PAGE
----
CREATE TABLE IF NOT EXISTS ‘users’ ( ‘id’ int(10) unsigned NOT NULL AUTO_INCREMENT, ‘username’ varchar(255) COLLATE utf8_unicode_ci NOT NULL, ‘password’ varchar(255) COLLATE utf8_unicode_ci NOT NULL, ’email’ varchar(255) COLLATE utf8_unicode_ci NOT NULL, ‘phone’ varchar(255) COLLATE utf8_unicode_ci NOT NULL, ‘name’ varchar(255) COLLATE utf8_unicode_ci NOT NULL, ‘created_at’ timestamp NOT NULL DEFAULT ‘0000-00-00 00:00:00’, ‘updated_at’ timestamp NOT NULL DEFAULT ‘0000-00-00 00:00:00’, PRIMARY KEY (‘id’) ) ENGINE=InnoDB DEFAULT CHARSET=utf8 COLLATE=utf8_unicode_ci

Now let’s seed some data into the Users table so when we fetch the users we won’t get empty results. Run the following queries into your database admin tool:

INSERT INTO ‘users’ (‘id’, ‘username’, ‘password’, ’email’, ‘phone’,
‘name’, ‘created_at’, ‘updated_at’) VALUES (1, ‘john’, ‘johndoe’, ‘[email protected]’, ‘123456’, ‘John’,
‘2013-06-07 08:13:28’, ‘2013-06-07 08:13:28’), (2, ‘amy’, ‘amy.deg’, ‘[email protected]’, ‘1234567’, ‘amy’,
‘2013-06-07 08:14:49’, ‘2013-06-07 08:14:49’);


Listing the users – read users from database

Let’s read users from the database. We would need to follow the steps described to read users from database:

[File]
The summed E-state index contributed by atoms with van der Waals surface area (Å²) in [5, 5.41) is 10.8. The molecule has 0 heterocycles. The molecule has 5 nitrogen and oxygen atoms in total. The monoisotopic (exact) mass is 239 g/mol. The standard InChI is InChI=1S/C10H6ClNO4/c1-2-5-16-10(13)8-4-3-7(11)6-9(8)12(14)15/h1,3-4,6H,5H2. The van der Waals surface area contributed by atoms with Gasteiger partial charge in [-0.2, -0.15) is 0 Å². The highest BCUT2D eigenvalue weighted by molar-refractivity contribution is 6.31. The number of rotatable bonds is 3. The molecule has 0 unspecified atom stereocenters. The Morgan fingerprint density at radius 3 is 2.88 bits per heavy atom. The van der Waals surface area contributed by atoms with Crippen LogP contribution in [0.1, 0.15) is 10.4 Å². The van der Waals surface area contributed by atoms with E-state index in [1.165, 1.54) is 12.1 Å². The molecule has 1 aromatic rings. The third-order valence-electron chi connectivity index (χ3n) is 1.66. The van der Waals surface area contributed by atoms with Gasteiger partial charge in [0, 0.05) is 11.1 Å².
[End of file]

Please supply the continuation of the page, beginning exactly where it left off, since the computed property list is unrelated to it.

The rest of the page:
• A route that will lead to our page
  • A controller that will handle our method
  • The Eloquent Model that will connect to the database
  • A view that will display our records in the template

So let’s create our route at /app/routes.php. Add the following line to the routes.php file:

Route::resource(‘users’, ‘UserController’);

If you have noticed previously, we had Route::get for displaying our page Controller. But now we are using resource. So what’s the difference?

In general we face two types of requests during web projects: GET and POST. We generally use these HTTP request types to manipulate our pages, that is, you will check whether the page has any POST variables set; if not, you will display the user form to enter data. As a user submits the form, it will send a POST request as we generally define the <form method=”post”> tag in our pages. Now based on page’s request type, we set the code to perform actions such as inserting user data into our database or filtering records.

What Laravel provides us is that we can simply tap into either a GET or POST request via routes and send it to the appropriate method. Here is an example for that:

Route::get(‘/register’, ‘[email protected]’); Route::post(‘/register’, ‘[email protected]’);

See the difference here is we are registering the same URL, /register, but we are defining its GET method so Laravel can call UserController class’ showUserRegistration method. If it’s the POST method, Laravel should call the saveUser method of the UserController class.